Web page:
A new universal connectivity standard will help bring Single-Pair Ethernet to the Industrial Internet of Things.
Eric Leijtens, TE Connectivity
The rise of the Industrial Internet of Things (IIoT) places new demands on industrial networks. With the increasing number of IIoT nodes, there’s a need for a simplified, economical communication infrastructure at the field level. That’s why Single Pair Ethernet (SPE) is getting a lot of attention for IIoT. SPE uses two wires for power and data rather than four or eight and is a good candidate for open and scalable ethernet-based networks within automation systems.
For several years, SPE has demonstrated its value in the automotive industry. There, the growing number of communication nodes in vehicle networks has brought both a mushrooming of data traffic and a need to minimize the weight and bulk of the data cabling. Industrial networks now face similar challenges, and SPE can address them. SPE can be deployed in factories and warehouses to help reach the next level of automation.
With a single twisted copper pair, SPE enables data transmission up to 1 Gbps to the sensor and actuator levels of industrial automation. This communication channel provides a simple, economical way to communicate from the cloud all the way down to an individual sensor. It is a game-changing alternative to the difficult and costly task of connecting equipment to the cloud with analog and fieldbus technologies that do not speak the same “language” as high-speed ethernet.
SPE infrastructure also helps address other key challenges in today’s smart factories, including the trend toward miniaturization and growing needs for speed and precision. Thanks to its simple wiring, SPE enables the design of more compact industrial machinery with greater movement freedom – developments that are shaping the future of IIoT implementations and manufacturing overall.
One factor that will help promote the use of SPE is the new International Electrotechnical Commission (IEC) 63171-7 standard. It creates broad industry consensus on a power-and-data hybrid format for SPE that easily integrates machines into a network and improves power distribution.
Most importantly, the IEC 63171-7 standard has the support of more than 80 companies and multiple trade groups. Its development was driven by active committee work of the SPE Industrial Partner Network, of which TE Connectivity (TE) is a founding member. The network brings together leading industrial companies in an effort to advance SPE technology and create uniform, global standards for its use in industrial applications.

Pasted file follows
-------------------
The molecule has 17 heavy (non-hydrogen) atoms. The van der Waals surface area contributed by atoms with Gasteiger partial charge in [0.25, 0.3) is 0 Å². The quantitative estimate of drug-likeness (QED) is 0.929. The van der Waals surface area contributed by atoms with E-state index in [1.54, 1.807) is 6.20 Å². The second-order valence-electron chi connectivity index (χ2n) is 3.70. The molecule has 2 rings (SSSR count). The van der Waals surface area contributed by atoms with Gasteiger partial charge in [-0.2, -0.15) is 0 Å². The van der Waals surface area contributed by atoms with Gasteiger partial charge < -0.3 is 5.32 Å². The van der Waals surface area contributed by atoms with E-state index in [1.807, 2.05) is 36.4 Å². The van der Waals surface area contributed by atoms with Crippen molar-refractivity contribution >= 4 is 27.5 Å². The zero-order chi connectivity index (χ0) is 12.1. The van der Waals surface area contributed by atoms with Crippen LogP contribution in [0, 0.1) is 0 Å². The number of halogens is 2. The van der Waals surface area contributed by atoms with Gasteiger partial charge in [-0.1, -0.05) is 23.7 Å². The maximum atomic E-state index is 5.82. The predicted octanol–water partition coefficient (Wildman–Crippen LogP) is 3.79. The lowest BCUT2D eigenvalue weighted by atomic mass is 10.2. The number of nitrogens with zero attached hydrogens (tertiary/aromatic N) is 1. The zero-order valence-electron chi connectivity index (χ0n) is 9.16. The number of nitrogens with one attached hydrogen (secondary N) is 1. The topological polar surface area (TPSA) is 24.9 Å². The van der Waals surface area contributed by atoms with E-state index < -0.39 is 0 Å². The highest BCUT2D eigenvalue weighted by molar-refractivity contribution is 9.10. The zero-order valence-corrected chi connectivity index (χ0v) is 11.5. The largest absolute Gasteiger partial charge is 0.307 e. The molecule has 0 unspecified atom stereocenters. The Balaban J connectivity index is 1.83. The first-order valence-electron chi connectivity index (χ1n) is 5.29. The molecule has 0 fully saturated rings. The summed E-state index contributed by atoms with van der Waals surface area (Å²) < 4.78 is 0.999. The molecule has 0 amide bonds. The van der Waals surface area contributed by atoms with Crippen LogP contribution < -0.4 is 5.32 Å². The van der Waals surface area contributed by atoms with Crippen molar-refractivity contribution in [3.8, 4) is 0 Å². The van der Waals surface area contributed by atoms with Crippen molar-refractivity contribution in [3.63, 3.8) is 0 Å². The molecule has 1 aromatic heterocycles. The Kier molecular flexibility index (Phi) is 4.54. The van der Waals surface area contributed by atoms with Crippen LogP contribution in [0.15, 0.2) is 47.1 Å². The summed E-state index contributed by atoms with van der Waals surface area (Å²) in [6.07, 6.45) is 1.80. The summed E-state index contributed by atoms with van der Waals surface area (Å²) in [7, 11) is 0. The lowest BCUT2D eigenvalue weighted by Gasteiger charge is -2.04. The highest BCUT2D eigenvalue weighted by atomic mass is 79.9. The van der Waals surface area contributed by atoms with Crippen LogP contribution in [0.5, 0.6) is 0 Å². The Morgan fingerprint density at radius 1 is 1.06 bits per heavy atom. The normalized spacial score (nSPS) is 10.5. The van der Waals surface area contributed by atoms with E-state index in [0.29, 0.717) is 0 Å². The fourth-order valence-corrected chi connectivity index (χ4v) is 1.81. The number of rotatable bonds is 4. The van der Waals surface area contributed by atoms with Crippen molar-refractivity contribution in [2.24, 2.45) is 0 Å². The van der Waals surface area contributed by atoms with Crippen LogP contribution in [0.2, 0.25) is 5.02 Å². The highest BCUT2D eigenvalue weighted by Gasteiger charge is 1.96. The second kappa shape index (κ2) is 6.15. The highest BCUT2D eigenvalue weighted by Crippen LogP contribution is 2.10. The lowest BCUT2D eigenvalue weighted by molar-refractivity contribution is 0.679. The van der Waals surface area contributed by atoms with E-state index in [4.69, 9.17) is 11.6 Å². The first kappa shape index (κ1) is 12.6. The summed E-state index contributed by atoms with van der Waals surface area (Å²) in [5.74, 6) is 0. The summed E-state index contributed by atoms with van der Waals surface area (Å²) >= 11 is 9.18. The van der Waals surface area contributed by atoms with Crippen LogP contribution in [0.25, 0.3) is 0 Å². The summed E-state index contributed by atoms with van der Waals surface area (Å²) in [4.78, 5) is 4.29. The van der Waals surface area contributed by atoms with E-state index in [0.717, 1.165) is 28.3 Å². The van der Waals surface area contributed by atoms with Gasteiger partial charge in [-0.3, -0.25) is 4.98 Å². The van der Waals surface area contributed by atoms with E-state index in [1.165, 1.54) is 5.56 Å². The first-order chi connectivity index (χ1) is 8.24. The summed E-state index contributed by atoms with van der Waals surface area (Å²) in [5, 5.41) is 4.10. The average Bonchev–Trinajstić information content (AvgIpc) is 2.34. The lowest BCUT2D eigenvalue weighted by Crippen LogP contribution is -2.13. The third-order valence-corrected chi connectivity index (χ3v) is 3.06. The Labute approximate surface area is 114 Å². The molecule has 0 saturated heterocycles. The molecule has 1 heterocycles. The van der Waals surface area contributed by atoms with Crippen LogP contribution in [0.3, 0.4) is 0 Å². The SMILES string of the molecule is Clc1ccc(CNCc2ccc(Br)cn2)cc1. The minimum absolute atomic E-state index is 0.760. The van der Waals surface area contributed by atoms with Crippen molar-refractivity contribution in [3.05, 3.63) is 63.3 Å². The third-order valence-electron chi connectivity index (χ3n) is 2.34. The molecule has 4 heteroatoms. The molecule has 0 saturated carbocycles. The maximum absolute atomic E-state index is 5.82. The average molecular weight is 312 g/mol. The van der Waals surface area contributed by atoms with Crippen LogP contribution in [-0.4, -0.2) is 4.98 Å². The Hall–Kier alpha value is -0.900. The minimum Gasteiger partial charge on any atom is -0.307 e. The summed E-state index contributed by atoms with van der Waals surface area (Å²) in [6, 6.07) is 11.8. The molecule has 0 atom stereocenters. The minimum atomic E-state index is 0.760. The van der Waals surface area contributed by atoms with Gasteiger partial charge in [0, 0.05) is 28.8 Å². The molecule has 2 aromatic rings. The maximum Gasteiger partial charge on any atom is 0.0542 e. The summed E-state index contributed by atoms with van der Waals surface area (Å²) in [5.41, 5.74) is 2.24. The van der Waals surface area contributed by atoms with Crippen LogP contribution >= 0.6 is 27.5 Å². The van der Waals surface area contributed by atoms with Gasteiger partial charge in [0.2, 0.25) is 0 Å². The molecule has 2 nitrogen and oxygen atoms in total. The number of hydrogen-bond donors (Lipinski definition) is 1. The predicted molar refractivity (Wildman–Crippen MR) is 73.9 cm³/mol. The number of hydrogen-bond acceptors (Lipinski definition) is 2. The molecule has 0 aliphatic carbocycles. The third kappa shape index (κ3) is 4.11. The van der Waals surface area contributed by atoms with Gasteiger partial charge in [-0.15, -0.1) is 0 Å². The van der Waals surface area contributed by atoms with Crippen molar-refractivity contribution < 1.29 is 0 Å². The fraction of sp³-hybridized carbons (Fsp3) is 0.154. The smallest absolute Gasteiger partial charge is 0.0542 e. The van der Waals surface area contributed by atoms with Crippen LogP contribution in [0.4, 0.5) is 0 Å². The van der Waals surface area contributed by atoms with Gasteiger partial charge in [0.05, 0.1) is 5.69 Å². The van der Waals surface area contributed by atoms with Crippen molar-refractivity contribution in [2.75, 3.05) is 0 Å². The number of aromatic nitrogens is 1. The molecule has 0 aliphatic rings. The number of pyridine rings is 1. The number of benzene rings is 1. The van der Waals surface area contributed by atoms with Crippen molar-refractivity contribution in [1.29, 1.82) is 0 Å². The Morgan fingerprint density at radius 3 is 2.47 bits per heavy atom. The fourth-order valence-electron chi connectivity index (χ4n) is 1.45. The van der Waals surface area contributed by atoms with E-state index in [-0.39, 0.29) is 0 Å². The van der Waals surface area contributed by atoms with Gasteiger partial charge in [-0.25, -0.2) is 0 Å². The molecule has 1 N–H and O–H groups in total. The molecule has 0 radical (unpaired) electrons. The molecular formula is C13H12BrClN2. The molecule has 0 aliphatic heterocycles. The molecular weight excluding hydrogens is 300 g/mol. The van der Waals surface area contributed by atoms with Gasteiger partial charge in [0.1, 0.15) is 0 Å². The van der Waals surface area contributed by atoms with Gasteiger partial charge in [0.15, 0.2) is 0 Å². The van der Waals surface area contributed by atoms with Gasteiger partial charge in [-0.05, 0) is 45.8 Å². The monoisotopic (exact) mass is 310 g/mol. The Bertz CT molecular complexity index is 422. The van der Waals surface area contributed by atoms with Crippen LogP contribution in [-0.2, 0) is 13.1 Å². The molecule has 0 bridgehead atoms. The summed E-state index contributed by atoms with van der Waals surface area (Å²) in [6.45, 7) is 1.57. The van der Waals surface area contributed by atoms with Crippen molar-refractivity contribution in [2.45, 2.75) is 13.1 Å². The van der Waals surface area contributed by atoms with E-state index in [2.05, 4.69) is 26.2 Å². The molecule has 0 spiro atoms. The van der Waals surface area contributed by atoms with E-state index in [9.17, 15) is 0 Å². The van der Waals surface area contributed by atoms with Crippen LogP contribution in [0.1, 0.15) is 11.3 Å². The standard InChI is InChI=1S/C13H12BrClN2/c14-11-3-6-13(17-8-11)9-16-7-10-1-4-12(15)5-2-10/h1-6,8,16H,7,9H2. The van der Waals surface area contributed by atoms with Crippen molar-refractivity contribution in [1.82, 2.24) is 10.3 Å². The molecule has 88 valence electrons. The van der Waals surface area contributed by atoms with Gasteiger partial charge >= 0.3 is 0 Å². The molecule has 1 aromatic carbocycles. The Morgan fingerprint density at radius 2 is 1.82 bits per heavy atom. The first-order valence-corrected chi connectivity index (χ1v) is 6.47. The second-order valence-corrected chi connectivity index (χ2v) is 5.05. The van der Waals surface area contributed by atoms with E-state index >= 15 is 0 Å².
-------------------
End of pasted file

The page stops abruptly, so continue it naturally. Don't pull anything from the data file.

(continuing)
The new IEC 63171-7 standard helps address one of the key challenges design engineers are facing today: How to deal with networks that have grown increasingly complex with the introduction of more automation. Modern industrial networks typically include numerous communication protocols including ethernet, industrial ethernet, fieldbus and analog communication. The resulting communication infrastructure is not fully transparent. The growing list of interface types and power delivery mediums in use today creates compatibility and translation issues.
One reason SPE simplifies IIoT communication is because it integrates with existing industrial ethernet networks. SPE technology enables the network infrastructure to be IP-based and essentially fully transparent, reducing the need for expensive gateways that complicate the network and delay communication.
Moreover, the new IEC 63171-7 standard specifies the use of the same M12 connector used in factory automation applications for actuators, sensors, and Fieldbus. The M12 is a circular connector with a 12-mm locking thread that makes it easy to connect with existing ethernet infrastructure and replace traditional fieldbus and analog solutions. M12 is a tried-and-true format that integrates up to five power contacts plus the SPE contact pair. Consequently, it can be used to distribute power across the network instead of the point-to-point connections required in power-over-data lines. Benefits of this format include higher data and power supply levels (power transmission up to 11 kW/16 A and data transmission up to 1 Gbps/600 MHz in one cable) and reduced electromagnetic interference thanks to separate data and power contacts.
The M12 format is one of the most common connector sizes found in field-level applications. Its use not only simplifies system design but also allows companies to invest in SPE with greater certainty that the technology will be supported well into the future.
The M12 format specified by IEC 63171-7 is called a hybrid format because it allows for both power and data lines in the same connection. This format not only simplifies things for the end user, it also creates new possibilities for manufacturers developing SPE equipment. The development of hybrid interfaces allows SPE to more easily integrate with existing infrastructure.
The industry collaboration that led to the hybrid format does not end with the development of the IEC 63171-7 standard. As a next step, we will continue to identify solutions that will make widespread implementation of SPE possible. The SPE Industrial Partner Network is one important source of collaboration, and additional efforts are underway to support the natural progression toward hybrid interfaces. I am excited about what these developments mean for the future success of IIoT, and I look forward to the ways they will move our industry forward.